Muller has turned himself into a pitcher who possesses plus velocity on his fastball, and this season it has jumped to sit consistently in the mid-90s while touching as high as 97. He holds his velocity deep into games and never shows much sign of fatigue, though command of his fastball is still far off from where it needs to be. Muller spins his fastball well and he’s seen a noticeable increase in his spin rates along with velocity that has made his fastball his best swing-and-miss pitch. He generates his power easily from a low-effort delivery and has been able to stay healthy early in his career. Muller’s curveball is his best offspeed pitch and gives him two pitches to produce outs. He throws his curve on a 2-to-8 plane and it is his primary non-fastball offering, flashing plus movement and providing fantastic velocity separation from his other pitches. He continues to improve the feel of his changeup and currently shows it as an average offering, but he needs to be able to keep it in the zone and low or he will struggle at the next level. The changeup has an above-average velocity gap from his fastball and that gives him three pitches at three distinct speeds, making life tough for opposing hitters. He’s more raw than his presence at Double-A might suggest, but he’s made tremendous strides from season to season and with his intangibles should be expected to continue to do so. Muller has top of the rotation potential and could be a long term piece in Atlanta.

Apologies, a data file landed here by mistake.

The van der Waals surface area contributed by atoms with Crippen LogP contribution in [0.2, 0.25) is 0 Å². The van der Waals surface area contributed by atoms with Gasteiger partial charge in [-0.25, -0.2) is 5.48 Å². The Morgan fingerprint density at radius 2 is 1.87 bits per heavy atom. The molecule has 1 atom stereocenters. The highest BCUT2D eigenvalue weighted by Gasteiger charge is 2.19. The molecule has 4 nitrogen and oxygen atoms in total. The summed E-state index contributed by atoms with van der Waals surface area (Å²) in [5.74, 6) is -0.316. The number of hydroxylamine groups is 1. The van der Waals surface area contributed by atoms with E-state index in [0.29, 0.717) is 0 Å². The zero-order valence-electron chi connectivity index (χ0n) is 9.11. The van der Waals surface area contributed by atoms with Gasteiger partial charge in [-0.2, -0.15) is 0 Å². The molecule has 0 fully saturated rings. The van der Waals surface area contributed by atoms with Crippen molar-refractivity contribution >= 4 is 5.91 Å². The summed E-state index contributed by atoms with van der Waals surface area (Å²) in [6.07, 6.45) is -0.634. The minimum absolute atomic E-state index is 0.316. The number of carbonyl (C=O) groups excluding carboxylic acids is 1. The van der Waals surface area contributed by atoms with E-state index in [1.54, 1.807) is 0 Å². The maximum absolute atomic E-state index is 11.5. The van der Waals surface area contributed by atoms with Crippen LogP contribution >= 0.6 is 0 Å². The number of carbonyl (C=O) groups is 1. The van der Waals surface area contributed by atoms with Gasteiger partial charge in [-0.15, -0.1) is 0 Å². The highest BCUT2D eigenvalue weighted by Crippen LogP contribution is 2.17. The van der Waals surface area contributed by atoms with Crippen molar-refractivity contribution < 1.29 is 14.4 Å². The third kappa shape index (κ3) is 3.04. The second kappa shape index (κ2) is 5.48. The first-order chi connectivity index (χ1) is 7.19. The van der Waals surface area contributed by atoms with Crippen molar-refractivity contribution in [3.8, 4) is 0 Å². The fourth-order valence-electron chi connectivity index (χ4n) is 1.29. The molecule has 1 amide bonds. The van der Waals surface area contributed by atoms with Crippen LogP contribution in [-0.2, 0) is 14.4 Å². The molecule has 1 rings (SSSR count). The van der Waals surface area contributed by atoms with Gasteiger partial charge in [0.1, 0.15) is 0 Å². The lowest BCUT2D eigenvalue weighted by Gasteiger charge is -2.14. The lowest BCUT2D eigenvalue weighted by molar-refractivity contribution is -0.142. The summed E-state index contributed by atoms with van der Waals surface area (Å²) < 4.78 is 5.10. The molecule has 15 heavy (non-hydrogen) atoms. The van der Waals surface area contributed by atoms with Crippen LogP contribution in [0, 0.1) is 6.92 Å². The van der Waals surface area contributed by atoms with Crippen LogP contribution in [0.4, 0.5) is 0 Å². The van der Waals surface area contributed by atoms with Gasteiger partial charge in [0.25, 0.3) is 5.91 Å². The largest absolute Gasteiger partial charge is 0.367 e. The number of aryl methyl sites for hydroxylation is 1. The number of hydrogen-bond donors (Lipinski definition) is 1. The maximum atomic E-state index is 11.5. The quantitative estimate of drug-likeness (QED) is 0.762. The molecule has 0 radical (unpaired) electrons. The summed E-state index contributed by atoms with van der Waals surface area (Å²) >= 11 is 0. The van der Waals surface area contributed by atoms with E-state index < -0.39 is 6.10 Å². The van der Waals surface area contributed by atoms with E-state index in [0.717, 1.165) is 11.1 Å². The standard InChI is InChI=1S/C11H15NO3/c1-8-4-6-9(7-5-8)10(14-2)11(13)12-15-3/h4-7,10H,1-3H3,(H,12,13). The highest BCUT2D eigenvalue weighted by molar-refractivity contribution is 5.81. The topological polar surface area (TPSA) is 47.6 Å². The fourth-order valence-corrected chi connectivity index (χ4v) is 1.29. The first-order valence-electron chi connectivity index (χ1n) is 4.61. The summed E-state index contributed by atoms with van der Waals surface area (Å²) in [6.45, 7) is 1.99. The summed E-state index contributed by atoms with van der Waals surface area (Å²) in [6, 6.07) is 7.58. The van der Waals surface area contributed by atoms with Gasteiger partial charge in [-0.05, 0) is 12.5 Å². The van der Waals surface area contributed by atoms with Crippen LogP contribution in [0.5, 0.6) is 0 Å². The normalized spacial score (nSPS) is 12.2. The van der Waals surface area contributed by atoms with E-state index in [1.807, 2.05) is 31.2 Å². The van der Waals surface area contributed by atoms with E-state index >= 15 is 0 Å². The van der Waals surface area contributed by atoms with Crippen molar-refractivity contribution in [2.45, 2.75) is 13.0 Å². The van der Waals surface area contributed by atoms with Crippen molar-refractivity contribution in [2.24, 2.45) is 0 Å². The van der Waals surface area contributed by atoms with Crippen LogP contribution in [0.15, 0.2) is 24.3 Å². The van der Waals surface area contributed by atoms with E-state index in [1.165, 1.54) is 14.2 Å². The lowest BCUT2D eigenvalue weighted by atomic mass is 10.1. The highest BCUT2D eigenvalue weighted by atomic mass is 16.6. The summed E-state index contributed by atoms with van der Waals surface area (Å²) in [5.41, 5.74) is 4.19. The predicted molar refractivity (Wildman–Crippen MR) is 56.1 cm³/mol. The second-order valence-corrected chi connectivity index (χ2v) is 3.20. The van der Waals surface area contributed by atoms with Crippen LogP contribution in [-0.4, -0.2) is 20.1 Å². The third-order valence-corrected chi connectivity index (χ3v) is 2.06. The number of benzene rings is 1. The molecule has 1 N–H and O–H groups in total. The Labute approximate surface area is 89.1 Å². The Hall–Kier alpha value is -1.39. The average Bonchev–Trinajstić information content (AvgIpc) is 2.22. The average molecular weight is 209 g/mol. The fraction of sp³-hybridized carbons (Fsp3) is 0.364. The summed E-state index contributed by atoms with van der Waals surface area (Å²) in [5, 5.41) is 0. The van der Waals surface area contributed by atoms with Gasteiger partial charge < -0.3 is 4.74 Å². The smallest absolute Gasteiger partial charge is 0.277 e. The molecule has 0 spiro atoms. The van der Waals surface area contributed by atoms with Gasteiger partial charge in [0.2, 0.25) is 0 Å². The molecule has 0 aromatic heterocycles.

4) Kyle Wright - RHP
When the Braves made Kyle Wright the highest-paid draftee in Braves history, the expectations that came along with that were sky-high. Despite having the label as a No. 1 prospect leading up to the draft, it was said that Wright was still pretty raw as a pitcher. The first thing you notice about Wright is that he’s got that ideal pitcher’s build, standing 6’4” with projection left. He’s got a loose arm that can bring the heat as his fastball sits in the mid 90s and tops out around 98. His curve and slider are above-average to plus. His changeup is still coming along, but projects to be at least average. That’s a crazy arsenal of weapons, but it’ll come down to his control to determine whether or not he is a TOR arm.